Your Consultation: What Should You Know?

Your Consultation: What Should You Know?

When you go into a lawyer’s office, you are going with a problem to be solved. You need legal help to solve or navigate a challenge.

 

Have you ever waited for an appointment and when it finally arrives you realize the meeting was completely different than you anticipated? The information you needed is at home and what you brought with you is not applicable?

 

I think we have all been in that situation at least once in our lives. Let me help you get the most out of your legal consultation.

 

What do I come prepared with?

A consultation is an opportunity to make sure your attorney has an understanding of your case and that the person representing you is a good fit and vice versa.

To prepare for a consultation, ask yourself these questions:

  • Why do you need a lawyer? Maybe you have a legal dispute with someone that you are not able to resolve, or you need legal advice and to ensure that your business is legally compliant. Whatever the reason, go into your consultation with a clear idea of what you need.• What is your goal for your legal matter? Do you want to ensure that you can see your child every weekend? Do you want to get a divorce and have possession of the house or get your marital portion of your spouse’s retirement funds? Knowing what the desired outcome is for your legal matter helps guide the conversation with your attorney.• Are you able to pay for an attorney? This question is often one that makes people shift in their seat. Yes, legal fees can get expensive, but think about what you are paying for.

 

Most attorneys have a minimum of 20 years of education. I have a Master’s degree in Public Administration as well as being a lawyer, so I have 22 years of education. After law school they take the bar exam. A large majority of attorneys spend anywhere from 50 hours to 70 hours each week working on their cases – including nights and weekends.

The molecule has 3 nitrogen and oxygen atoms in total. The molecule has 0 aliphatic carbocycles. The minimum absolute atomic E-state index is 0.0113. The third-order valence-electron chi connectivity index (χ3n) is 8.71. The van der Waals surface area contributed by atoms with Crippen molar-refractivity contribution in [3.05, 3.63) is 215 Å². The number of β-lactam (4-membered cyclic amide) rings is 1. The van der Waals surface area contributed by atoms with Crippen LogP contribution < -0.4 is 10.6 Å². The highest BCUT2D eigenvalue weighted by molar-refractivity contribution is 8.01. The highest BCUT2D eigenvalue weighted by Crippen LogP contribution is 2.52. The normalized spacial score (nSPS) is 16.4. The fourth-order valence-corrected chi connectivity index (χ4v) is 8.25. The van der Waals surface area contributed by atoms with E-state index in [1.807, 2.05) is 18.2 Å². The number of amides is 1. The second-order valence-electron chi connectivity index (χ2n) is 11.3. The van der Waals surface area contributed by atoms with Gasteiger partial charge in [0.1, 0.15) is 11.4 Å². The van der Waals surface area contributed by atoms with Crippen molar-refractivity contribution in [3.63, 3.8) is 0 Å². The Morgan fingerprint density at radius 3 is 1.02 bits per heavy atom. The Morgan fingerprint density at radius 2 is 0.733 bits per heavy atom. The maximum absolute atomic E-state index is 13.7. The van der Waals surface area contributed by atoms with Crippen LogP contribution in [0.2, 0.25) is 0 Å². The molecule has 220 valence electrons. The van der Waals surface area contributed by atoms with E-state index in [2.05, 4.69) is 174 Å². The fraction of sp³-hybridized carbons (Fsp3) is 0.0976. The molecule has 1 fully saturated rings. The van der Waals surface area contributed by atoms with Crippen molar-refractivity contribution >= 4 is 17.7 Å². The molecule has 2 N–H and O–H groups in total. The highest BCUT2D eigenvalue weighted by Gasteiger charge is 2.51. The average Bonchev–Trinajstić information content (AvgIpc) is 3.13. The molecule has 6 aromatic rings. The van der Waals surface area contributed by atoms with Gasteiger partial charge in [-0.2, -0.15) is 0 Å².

They put the time in in pursuit of the outcome you are seeking. Who would you rather have representing you – the person who stayed up studying or the person who scanned the folder five minutes before walking in the courtroom?

 

You are paying for expertise. You are investing in the success of your case. If you are having surgery you want the doctor who is going to do the best job with the least amount of recovery time, right? It’s the same with an attorney.

The downside is there is no “medical insurance” for attorneys so people bear the cost of these services out of pocket. Cost is a consideration for the majority of people. Unless you make a large amount of money each month you may need to tap into your savings account, a loan from a retirement account, or borrow from a friend or relative, or from a bank.

 

Figure out a budget and talk openly with your attorney about what their services cost so that you can plan accordingly.

  • Do you want to spend money on an attorney? If you go as far as retaining an attorney and paying an initial retainer fee, be prepared to replenish the trust account that holds your retainer funds, as time progresses.

 

The legal services that you need take time on the clock and people dedicated to hours of research, reading, filing paperwork all leading up to the time you enter the courtroom, whether it is for trial or not. The attorney is being compensated for the time they spend on your case. It will cost you less money and time in the long run to have an attorney do the work properly for you the first time than pinch a penny and try to do it on your own.

 

Understanding your commitment and seeing it through will be the best money you could spend for your wellbeing in the long term.

Do you like the attorney you are consulting with? Actually, asking yourself if you dislike the attorney is more important.

 

Lawyers are analytical by trade, so you might not get a feel for the attorney’s personality right away. You both are strangers, they are being professional and matter of fact, so the delivery might not show a lot of emotion or warmth. For some, that could very well be fine, but if there is something about them that bothers you, it may be wise to consider another legal advocate for your case if it’s something that you know you can’t live with.